This week we will read stories about bath time! Today’s story is Pigeon Needs a Bath by Mo Willems. I really like this fun reading of the story. Joel Waggoner really shows the children how to become involved in the story. He reads the story twice, once showing him as part of the story and the second time, having your child help act out parts of the book.
Acting out stories is a fun and imaginative way to connect to the text. This can be done with a new story and helps the children focus on the story listening for the key words they need to say along, or act out. It can be done with a familiar story by having your child fill in the words and phrases as they come up in the text. Acting out stories is a great way to get up and move. It is also a great way to practice social skills such as taking turns and the ebb and flow of conversations.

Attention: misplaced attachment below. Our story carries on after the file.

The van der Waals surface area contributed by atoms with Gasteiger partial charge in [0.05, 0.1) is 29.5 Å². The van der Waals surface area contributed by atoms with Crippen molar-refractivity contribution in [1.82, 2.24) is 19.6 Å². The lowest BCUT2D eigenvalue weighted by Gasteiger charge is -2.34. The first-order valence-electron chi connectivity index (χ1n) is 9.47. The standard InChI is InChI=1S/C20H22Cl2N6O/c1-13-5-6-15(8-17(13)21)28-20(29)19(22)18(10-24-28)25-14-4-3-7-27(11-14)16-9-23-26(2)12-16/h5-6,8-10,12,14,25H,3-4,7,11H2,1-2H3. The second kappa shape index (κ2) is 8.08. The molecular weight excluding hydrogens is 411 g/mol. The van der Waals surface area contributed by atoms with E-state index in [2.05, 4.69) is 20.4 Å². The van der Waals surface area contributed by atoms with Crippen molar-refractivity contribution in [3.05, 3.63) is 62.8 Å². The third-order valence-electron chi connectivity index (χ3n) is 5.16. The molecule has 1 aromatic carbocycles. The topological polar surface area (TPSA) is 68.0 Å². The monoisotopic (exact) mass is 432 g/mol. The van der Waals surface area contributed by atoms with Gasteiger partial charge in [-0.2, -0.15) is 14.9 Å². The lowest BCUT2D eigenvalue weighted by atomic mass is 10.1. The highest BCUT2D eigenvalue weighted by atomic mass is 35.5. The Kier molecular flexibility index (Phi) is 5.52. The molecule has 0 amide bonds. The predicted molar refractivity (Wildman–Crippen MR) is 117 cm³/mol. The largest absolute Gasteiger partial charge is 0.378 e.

Reading stories to children multiple times might seem like a chore, but it is really important in their understanding of the story. When you read stories multiple times the children are able to pick up on the words and phrases used by the author. Rereading books builds vocabulary, comprehension and a love of literature… and more! When your child begins to learn to read on their own, teachers encourage multiple readings of a book to build fluency, and to help retain facts and information about the content of the story. When children begin to read independently they are focused on the one word they are reading, and often miss the whole of the story, but when they read the same book over and over they become more fluent and start to recall the details.
So today, listen to Pigeon Needs a Bath and act along with Joel Waggoner. Then later pick out a favorite book and have your child choose the words and actions to add the story they are reading along with you.